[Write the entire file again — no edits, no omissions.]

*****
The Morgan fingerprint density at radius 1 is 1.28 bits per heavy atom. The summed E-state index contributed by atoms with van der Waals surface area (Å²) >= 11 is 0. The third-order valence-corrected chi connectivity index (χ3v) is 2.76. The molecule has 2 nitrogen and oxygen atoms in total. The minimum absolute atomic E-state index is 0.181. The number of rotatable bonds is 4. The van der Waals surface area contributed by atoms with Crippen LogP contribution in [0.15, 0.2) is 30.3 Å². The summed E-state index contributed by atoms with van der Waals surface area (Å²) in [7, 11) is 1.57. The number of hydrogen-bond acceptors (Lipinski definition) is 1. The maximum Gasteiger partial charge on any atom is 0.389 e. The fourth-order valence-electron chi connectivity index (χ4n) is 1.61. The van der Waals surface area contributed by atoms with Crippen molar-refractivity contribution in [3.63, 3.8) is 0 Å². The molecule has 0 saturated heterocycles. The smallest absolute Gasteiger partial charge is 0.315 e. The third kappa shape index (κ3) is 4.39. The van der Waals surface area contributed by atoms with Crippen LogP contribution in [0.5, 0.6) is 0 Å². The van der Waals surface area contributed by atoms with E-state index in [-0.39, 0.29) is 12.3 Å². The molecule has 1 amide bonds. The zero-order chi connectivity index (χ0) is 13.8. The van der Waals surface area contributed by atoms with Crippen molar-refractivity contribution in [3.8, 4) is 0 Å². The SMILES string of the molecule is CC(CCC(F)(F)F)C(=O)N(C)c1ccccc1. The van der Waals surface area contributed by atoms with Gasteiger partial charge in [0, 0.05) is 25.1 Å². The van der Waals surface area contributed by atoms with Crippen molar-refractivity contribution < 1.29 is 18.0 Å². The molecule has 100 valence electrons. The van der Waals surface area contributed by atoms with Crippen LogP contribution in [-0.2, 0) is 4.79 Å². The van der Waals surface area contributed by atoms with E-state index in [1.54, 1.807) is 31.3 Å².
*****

The Morgan fingerprint density at radius 1 is 1.28 bits per heavy atom. The summed E-state index contributed by atoms with van der Waals surface area (Å²) >= 11 is 0. The third-order valence-corrected chi connectivity index (χ3v) is 2.76. The molecule has 2 nitrogen and oxygen atoms in total. The minimum absolute atomic E-state index is 0.181. The number of rotatable bonds is 4. The van der Waals surface area contributed by atoms with Crippen LogP contribution in [0.15, 0.2) is 30.3 Å². The summed E-state index contributed by atoms with van der Waals surface area (Å²) in [7, 11) is 1.57. The number of hydrogen-bond acceptors (Lipinski definition) is 1. The maximum Gasteiger partial charge on any atom is 0.389 e. The fourth-order valence-electron chi connectivity index (χ4n) is 1.61. The van der Waals surface area contributed by atoms with Crippen molar-refractivity contribution in [3.63, 3.8) is 0 Å². The molecule has 0 saturated heterocycles. The smallest absolute Gasteiger partial charge is 0.315 e. The third kappa shape index (κ3) is 4.39. The van der Waals surface area contributed by atoms with Crippen LogP contribution in [0.5, 0.6) is 0 Å². The van der Waals surface area contributed by atoms with E-state index in [-0.39, 0.29) is 12.3 Å². The molecule has 1 amide bonds. The zero-order chi connectivity index (χ0) is 13.8. The van der Waals surface area contributed by atoms with Crippen molar-refractivity contribution in [3.8, 4) is 0 Å². The SMILES string of the molecule is CC(CCC(F)(F)F)C(=O)N(C)c1ccccc1. The van der Waals surface area contributed by atoms with Gasteiger partial charge in [0, 0.05) is 25.1 Å². The van der Waals surface area contributed by atoms with Crippen molar-refractivity contribution < 1.29 is 18.0 Å². The molecule has 100 valence electrons. The van der Waals surface area contributed by atoms with Crippen LogP contribution in [-0.2, 0) is 4.79 Å². The van der Waals surface area contributed by atoms with E-state index in [1.54, 1.807) is 31.3 Å².